Dateline: Idar-Oberstein

“Intergem is not a fair like Basel or Tucson, with crowds of visitors,” says Axel Henn, of Henn GmbH in Idar-Oberstein, Germany. “Those who come here are hard-core stone lovers, as there is very little here but stones, forest, and a few wineries. No nightlife, no world-class hotels, just a concentrated collection of very precious things.”

Henn GmbH was one of 141 companies exhibiting at the 2006 edition of Intergem, held Sept. 29–Oct. 2, 2006, in Idar-Oberstein. That represents an 8 percent increase over last year’s figures. More than 3,100 attendees from 32 countries viewed their offerings, a 10 percent increase. Those numbers fueled optimism that the area will continue to maintain its share of the global market. A new facility scheduled to open in 2007 is likely to spawn renewed interest in the show.

Constantin Wild of Idar-Oberstein displayed his prized 132 ct. fire opal, extremely rare in this size. He said the fair has been very successful for his 160-year-old firm, and that this year’s exhibition produced significant interest in his other orange/red Mexican opals. His new stock of blue moonstone attracted many buyers who also made selections from his varied assortment of tourmaline—including Paraíba, green, red, and canary yellow as well as kunzite, peridot, tanzanite, and aquamarine. He also noted that there was significant interest in natural sapphires and rubies, likely because of growing consumer awareness of how common gemstone treatments are and how rare and exceptional natural stones have become.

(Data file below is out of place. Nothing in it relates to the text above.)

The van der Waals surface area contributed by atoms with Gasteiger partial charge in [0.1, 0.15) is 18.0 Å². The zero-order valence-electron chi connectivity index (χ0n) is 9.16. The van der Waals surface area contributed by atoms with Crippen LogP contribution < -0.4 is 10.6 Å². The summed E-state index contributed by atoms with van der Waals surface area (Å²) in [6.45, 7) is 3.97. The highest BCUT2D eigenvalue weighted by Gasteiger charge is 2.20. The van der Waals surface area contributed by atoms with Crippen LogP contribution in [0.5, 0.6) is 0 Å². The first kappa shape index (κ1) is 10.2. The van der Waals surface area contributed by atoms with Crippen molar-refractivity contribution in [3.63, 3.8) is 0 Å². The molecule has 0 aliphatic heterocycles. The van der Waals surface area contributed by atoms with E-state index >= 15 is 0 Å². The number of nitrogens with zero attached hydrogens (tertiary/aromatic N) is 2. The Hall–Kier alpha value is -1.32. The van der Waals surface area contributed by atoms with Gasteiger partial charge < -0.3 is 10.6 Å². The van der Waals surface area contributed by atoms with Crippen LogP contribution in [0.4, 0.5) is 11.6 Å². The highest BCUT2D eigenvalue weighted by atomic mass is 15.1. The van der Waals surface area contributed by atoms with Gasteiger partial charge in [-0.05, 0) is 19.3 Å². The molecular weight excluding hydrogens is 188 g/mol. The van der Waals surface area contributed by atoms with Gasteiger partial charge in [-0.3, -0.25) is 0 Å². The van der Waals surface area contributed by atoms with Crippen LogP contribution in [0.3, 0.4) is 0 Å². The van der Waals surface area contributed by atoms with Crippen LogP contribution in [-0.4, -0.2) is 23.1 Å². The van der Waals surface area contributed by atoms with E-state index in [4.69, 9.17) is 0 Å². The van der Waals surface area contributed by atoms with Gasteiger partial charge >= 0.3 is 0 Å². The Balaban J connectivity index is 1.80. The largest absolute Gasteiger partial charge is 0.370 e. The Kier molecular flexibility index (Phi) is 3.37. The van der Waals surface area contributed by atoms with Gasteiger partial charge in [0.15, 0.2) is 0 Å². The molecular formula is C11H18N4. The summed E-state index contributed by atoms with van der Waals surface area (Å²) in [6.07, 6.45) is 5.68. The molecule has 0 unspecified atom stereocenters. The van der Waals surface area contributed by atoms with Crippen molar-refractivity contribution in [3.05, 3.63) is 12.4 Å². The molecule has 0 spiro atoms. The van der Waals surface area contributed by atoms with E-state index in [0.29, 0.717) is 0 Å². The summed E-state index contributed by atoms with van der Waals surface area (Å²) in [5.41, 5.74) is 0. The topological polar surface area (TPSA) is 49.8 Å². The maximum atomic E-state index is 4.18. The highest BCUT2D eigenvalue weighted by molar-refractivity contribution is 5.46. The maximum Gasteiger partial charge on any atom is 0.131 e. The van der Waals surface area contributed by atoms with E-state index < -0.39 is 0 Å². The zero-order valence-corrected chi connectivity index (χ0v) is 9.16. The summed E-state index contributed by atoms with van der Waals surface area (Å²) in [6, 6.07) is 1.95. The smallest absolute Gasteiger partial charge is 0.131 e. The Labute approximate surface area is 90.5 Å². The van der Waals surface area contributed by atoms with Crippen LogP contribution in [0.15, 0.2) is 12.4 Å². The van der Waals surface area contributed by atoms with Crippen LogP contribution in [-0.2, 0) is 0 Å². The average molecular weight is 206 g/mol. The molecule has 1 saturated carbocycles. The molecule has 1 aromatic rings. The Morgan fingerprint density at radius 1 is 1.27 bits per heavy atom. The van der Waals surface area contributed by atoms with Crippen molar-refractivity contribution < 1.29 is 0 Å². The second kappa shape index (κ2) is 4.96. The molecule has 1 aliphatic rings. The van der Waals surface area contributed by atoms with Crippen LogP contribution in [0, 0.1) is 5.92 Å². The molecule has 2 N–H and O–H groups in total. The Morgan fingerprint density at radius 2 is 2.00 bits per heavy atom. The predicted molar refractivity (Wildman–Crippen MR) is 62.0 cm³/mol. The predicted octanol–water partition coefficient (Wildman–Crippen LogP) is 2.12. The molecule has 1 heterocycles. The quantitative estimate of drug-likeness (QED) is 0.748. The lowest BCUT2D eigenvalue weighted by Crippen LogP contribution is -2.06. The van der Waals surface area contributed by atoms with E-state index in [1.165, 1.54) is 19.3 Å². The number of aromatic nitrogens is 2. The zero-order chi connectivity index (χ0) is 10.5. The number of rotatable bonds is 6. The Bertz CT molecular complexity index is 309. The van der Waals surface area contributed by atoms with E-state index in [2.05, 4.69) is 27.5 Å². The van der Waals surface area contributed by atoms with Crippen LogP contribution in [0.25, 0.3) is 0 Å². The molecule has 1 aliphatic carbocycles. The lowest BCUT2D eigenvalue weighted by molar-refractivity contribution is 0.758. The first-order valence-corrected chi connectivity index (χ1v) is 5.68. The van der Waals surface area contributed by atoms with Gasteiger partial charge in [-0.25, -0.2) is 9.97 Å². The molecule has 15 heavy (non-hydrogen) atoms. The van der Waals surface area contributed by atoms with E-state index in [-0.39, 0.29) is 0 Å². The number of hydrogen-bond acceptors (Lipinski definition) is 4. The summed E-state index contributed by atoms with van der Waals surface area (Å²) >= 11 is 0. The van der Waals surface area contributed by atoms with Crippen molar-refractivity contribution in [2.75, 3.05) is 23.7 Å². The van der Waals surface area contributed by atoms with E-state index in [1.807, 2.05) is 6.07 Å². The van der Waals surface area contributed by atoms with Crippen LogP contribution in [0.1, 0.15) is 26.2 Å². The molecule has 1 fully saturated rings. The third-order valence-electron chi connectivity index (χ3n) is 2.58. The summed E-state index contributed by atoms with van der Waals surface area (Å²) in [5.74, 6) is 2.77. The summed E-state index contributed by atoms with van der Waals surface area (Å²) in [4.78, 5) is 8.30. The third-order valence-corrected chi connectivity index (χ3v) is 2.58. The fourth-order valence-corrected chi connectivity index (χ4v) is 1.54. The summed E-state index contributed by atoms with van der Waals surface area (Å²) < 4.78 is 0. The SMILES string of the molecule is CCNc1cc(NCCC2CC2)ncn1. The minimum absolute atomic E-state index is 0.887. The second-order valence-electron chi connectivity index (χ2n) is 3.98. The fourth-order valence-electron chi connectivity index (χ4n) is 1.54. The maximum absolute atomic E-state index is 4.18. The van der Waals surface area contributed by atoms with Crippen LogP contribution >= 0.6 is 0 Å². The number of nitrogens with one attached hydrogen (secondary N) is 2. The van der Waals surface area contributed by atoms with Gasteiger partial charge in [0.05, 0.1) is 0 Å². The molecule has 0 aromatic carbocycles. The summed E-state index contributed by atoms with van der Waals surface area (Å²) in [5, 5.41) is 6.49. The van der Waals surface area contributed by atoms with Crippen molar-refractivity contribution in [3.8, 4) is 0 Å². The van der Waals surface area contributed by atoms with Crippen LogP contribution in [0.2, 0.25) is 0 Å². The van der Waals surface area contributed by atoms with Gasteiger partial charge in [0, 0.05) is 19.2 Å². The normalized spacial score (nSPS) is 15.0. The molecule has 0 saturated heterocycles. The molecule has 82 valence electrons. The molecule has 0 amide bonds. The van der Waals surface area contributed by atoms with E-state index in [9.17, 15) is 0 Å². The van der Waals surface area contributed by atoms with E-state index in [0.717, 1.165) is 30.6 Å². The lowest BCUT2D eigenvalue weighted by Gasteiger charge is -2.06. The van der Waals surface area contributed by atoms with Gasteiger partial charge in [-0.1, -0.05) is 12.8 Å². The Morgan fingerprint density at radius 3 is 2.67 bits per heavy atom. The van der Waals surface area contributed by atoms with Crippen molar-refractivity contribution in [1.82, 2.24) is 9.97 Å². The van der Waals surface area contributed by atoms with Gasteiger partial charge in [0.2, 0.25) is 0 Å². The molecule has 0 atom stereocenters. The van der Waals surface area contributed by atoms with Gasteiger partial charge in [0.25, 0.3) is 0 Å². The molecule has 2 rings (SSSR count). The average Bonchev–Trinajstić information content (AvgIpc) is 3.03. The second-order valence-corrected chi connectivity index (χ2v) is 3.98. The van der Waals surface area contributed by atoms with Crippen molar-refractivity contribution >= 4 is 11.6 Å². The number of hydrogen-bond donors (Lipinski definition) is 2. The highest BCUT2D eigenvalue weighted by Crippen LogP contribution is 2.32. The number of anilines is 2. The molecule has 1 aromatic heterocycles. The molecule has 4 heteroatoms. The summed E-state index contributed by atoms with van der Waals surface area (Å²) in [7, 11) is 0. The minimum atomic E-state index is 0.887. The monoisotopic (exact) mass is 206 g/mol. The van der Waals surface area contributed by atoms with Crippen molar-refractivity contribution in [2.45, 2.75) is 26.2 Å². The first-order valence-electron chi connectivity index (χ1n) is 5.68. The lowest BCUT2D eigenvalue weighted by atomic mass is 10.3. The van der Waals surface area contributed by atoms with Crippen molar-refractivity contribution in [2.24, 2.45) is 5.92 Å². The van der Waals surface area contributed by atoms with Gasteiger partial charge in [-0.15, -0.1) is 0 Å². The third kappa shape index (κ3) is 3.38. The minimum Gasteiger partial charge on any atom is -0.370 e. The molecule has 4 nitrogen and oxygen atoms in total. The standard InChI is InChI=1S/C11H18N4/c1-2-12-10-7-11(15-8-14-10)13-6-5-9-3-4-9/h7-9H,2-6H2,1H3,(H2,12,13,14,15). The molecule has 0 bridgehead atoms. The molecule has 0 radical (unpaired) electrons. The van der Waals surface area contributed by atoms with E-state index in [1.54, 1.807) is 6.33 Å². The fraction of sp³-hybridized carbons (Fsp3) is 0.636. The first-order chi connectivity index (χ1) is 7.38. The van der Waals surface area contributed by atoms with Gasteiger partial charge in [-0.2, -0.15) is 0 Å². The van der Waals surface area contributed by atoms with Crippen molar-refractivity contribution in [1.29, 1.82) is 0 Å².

Not everything on display was suited to jewelry. Some enormous, expertly finished gems in every color of the spectrum were there to be coveted by gem connoisseurs who could afford to buy them. And certain rarities were not for sale, but shown simply as a point of pride.

An interesting offering was spotted at Groh + Ripp’s (Idar-Oberstein) booth, where Paraíba tourmalines with large gas inclusions were cut en cabochon and bottom-concave-faceted to produce a kaleidoscopic, mirrored view of the inclusions throughout the stone.

I spoke to Dieter Lorenz, Idar-Oberstein, one of the exhibitors whose novel ideas spawn groundbreaking interactions between cutters and jewelers. Constantly working to create truly new objects, he has recently carved unique shapes out of colored crystal and sandblasted the surfaces for a soft, opaque appearance. Resembling natural organic objects, these wormlike carvings beg to have jewelry designed around them.

The firm of Emil Becker has been creating one-of-a-kind objects in Idar-Oberstein for many generations. Comprising six employees and several regular contractors, the firm creates prized sculptural ornaments that are purchased by both British and Mideast royalty; contracted by the bespoke jewelers of London, Paris, and Zürich, Switzerland; and displayed in choice museums throughout the world, including the Smithsonian Institution in Washington, D.C., and the Harvard in Boston.

Emil Becker’s latest creations follow a House of Fabergé tradition, with the assembly of complicated ornaments composed of precious materials. Principal Manfred Wild welcomed my close examination using magnifiers, which proved one thing beyond question: These objects invite scrutiny. They are brilliantly conceived and executed, some taking more than six months to produce. Wild has been quoted as saying, “I love my job, creating nonsense that nobody needs but everybody wants.”